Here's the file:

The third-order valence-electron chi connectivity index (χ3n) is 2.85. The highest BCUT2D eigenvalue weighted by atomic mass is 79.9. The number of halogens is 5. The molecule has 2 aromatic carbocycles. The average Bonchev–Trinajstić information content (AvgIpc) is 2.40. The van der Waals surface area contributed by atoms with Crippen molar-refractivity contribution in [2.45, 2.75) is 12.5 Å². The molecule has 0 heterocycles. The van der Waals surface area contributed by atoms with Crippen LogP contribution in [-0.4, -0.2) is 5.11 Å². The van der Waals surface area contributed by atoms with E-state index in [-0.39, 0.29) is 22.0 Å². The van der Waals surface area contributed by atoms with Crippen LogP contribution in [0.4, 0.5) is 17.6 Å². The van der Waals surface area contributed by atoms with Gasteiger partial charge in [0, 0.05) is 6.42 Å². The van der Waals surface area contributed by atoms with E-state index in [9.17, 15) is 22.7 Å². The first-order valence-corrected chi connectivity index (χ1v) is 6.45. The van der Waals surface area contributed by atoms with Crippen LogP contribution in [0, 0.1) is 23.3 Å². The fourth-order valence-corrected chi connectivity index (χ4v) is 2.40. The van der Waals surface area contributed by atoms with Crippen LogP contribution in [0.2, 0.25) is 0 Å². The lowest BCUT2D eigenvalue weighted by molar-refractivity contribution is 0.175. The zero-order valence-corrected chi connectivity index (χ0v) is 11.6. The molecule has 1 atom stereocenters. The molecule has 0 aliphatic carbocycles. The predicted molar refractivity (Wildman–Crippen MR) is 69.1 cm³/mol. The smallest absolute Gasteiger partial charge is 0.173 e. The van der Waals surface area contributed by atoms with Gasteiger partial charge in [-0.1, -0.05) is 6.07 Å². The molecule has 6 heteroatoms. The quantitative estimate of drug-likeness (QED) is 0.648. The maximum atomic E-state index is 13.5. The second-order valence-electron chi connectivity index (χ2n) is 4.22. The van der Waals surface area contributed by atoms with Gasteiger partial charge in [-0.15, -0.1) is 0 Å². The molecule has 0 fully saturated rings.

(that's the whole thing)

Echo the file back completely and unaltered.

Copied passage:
The third-order valence-electron chi connectivity index (χ3n) is 2.85. The highest BCUT2D eigenvalue weighted by atomic mass is 79.9. The number of halogens is 5. The molecule has 2 aromatic carbocycles. The average Bonchev–Trinajstić information content (AvgIpc) is 2.40. The van der Waals surface area contributed by atoms with Crippen molar-refractivity contribution in [2.45, 2.75) is 12.5 Å². The molecule has 0 heterocycles. The van der Waals surface area contributed by atoms with Crippen LogP contribution in [-0.4, -0.2) is 5.11 Å². The van der Waals surface area contributed by atoms with E-state index in [-0.39, 0.29) is 22.0 Å². The van der Waals surface area contributed by atoms with Crippen LogP contribution in [0.4, 0.5) is 17.6 Å². The van der Waals surface area contributed by atoms with Gasteiger partial charge in [0, 0.05) is 6.42 Å². The van der Waals surface area contributed by atoms with E-state index in [9.17, 15) is 22.7 Å². The first-order valence-corrected chi connectivity index (χ1v) is 6.45. The van der Waals surface area contributed by atoms with Crippen LogP contribution in [0, 0.1) is 23.3 Å². The fourth-order valence-corrected chi connectivity index (χ4v) is 2.40. The van der Waals surface area contributed by atoms with Crippen LogP contribution in [0.2, 0.25) is 0 Å². The lowest BCUT2D eigenvalue weighted by molar-refractivity contribution is 0.175. The zero-order valence-corrected chi connectivity index (χ0v) is 11.6. The molecule has 1 atom stereocenters. The molecule has 0 aliphatic carbocycles. The predicted molar refractivity (Wildman–Crippen MR) is 69.1 cm³/mol. The smallest absolute Gasteiger partial charge is 0.173 e. The van der Waals surface area contributed by atoms with Gasteiger partial charge in [-0.1, -0.05) is 6.07 Å². The molecule has 6 heteroatoms. The quantitative estimate of drug-likeness (QED) is 0.648. The maximum atomic E-state index is 13.5. The second-order valence-electron chi connectivity index (χ2n) is 4.22. The van der Waals surface area contributed by atoms with Gasteiger partial charge in [-0.15, -0.1) is 0 Å². The molecule has 0 fully saturated rings.